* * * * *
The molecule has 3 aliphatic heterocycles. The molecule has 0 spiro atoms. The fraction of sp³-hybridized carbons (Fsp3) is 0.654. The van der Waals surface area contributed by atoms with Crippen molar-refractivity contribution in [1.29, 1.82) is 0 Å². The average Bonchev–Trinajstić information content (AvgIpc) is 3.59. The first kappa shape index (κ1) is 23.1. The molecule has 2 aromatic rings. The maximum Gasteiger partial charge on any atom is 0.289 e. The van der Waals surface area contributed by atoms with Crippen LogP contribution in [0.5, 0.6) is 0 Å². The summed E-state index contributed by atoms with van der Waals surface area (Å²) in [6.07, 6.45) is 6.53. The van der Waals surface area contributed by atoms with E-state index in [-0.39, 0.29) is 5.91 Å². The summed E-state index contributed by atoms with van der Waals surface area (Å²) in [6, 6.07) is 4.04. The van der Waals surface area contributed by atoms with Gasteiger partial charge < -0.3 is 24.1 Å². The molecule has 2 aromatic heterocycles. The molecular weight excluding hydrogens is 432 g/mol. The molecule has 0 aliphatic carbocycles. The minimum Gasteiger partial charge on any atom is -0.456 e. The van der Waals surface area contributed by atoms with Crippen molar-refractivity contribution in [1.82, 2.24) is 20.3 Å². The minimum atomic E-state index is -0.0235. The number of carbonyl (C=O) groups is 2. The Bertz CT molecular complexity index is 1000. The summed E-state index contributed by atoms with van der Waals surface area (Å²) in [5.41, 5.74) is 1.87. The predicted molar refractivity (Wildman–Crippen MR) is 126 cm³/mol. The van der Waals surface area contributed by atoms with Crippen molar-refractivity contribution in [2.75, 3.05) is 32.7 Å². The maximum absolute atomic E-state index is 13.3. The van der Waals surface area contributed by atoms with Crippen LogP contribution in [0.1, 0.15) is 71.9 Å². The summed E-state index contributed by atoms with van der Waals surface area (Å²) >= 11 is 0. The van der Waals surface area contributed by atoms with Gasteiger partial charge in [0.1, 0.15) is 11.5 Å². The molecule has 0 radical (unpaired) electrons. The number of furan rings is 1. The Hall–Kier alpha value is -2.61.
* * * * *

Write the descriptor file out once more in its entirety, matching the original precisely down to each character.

The molecule has 3 aliphatic heterocycles. The molecule has 0 spiro atoms. The fraction of sp³-hybridized carbons (Fsp3) is 0.654. The van der Waals surface area contributed by atoms with Crippen molar-refractivity contribution in [1.29, 1.82) is 0 Å². The average Bonchev–Trinajstić information content (AvgIpc) is 3.59. The first kappa shape index (κ1) is 23.1. The molecule has 2 aromatic rings. The maximum Gasteiger partial charge on any atom is 0.289 e. The van der Waals surface area contributed by atoms with Crippen LogP contribution in [0.5, 0.6) is 0 Å². The summed E-state index contributed by atoms with van der Waals surface area (Å²) in [6.07, 6.45) is 6.53. The van der Waals surface area contributed by atoms with E-state index in [-0.39, 0.29) is 5.91 Å². The summed E-state index contributed by atoms with van der Waals surface area (Å²) in [6, 6.07) is 4.04. The van der Waals surface area contributed by atoms with Gasteiger partial charge < -0.3 is 24.1 Å². The molecule has 2 aromatic heterocycles. The molecular weight excluding hydrogens is 432 g/mol. The molecule has 0 aliphatic carbocycles. The minimum Gasteiger partial charge on any atom is -0.456 e. The van der Waals surface area contributed by atoms with Crippen molar-refractivity contribution in [1.82, 2.24) is 20.3 Å². The minimum atomic E-state index is -0.0235. The number of carbonyl (C=O) groups is 2. The Bertz CT molecular complexity index is 1000. The summed E-state index contributed by atoms with van der Waals surface area (Å²) in [5.41, 5.74) is 1.87. The predicted molar refractivity (Wildman–Crippen MR) is 126 cm³/mol. The van der Waals surface area contributed by atoms with Crippen molar-refractivity contribution in [2.75, 3.05) is 32.7 Å². The maximum absolute atomic E-state index is 13.3. The van der Waals surface area contributed by atoms with Crippen LogP contribution in [0.1, 0.15) is 71.9 Å². The summed E-state index contributed by atoms with van der Waals surface area (Å²) >= 11 is 0. The van der Waals surface area contributed by atoms with Gasteiger partial charge in [0.1, 0.15) is 11.5 Å². The molecule has 0 radical (unpaired) electrons. The number of furan rings is 1. The Hall–Kier alpha value is -2.61.